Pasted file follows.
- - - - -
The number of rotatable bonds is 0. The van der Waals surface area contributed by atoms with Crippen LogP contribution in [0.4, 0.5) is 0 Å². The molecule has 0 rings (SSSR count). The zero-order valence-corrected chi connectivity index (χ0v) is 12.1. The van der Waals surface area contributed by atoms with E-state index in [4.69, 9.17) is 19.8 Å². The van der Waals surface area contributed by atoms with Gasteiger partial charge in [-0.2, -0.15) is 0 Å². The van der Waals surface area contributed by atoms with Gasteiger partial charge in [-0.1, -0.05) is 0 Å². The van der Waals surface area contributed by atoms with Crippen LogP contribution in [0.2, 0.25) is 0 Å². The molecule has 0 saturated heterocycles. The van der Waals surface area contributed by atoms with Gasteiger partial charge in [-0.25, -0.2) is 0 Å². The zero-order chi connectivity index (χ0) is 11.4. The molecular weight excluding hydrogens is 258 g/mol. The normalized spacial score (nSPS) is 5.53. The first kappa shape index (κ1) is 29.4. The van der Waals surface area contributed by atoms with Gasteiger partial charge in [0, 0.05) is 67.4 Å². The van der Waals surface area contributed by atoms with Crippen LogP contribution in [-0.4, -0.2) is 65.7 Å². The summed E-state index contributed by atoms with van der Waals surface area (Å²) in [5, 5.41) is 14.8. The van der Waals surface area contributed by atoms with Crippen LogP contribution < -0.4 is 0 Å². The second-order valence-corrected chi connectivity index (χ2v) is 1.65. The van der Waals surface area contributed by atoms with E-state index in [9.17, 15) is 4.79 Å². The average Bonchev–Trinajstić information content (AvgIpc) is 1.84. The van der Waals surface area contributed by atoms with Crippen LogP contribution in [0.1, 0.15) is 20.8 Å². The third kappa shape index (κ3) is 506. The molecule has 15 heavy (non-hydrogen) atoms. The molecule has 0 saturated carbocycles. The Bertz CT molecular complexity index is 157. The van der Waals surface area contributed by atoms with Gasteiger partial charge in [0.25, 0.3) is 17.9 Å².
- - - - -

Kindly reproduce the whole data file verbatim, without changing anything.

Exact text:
The number of rotatable bonds is 0. The van der Waals surface area contributed by atoms with Crippen LogP contribution in [0.4, 0.5) is 0 Å². The molecule has 0 rings (SSSR count). The zero-order valence-corrected chi connectivity index (χ0v) is 12.1. The van der Waals surface area contributed by atoms with E-state index in [4.69, 9.17) is 19.8 Å². The van der Waals surface area contributed by atoms with Gasteiger partial charge in [-0.2, -0.15) is 0 Å². The van der Waals surface area contributed by atoms with Gasteiger partial charge in [-0.1, -0.05) is 0 Å². The van der Waals surface area contributed by atoms with Crippen LogP contribution in [0.2, 0.25) is 0 Å². The molecule has 0 saturated heterocycles. The van der Waals surface area contributed by atoms with Gasteiger partial charge in [-0.25, -0.2) is 0 Å². The zero-order chi connectivity index (χ0) is 11.4. The molecular weight excluding hydrogens is 258 g/mol. The normalized spacial score (nSPS) is 5.53. The first kappa shape index (κ1) is 29.4. The van der Waals surface area contributed by atoms with Gasteiger partial charge in [0, 0.05) is 67.4 Å². The van der Waals surface area contributed by atoms with Crippen LogP contribution in [-0.4, -0.2) is 65.7 Å². The summed E-state index contributed by atoms with van der Waals surface area (Å²) in [5, 5.41) is 14.8. The van der Waals surface area contributed by atoms with Crippen LogP contribution < -0.4 is 0 Å². The second-order valence-corrected chi connectivity index (χ2v) is 1.65. The van der Waals surface area contributed by atoms with E-state index in [9.17, 15) is 4.79 Å². The average Bonchev–Trinajstić information content (AvgIpc) is 1.84. The van der Waals surface area contributed by atoms with Crippen LogP contribution in [0.1, 0.15) is 20.8 Å². The third kappa shape index (κ3) is 506. The molecule has 15 heavy (non-hydrogen) atoms. The molecule has 0 saturated carbocycles. The Bertz CT molecular complexity index is 157. The van der Waals surface area contributed by atoms with Gasteiger partial charge in [0.25, 0.3) is 17.9 Å².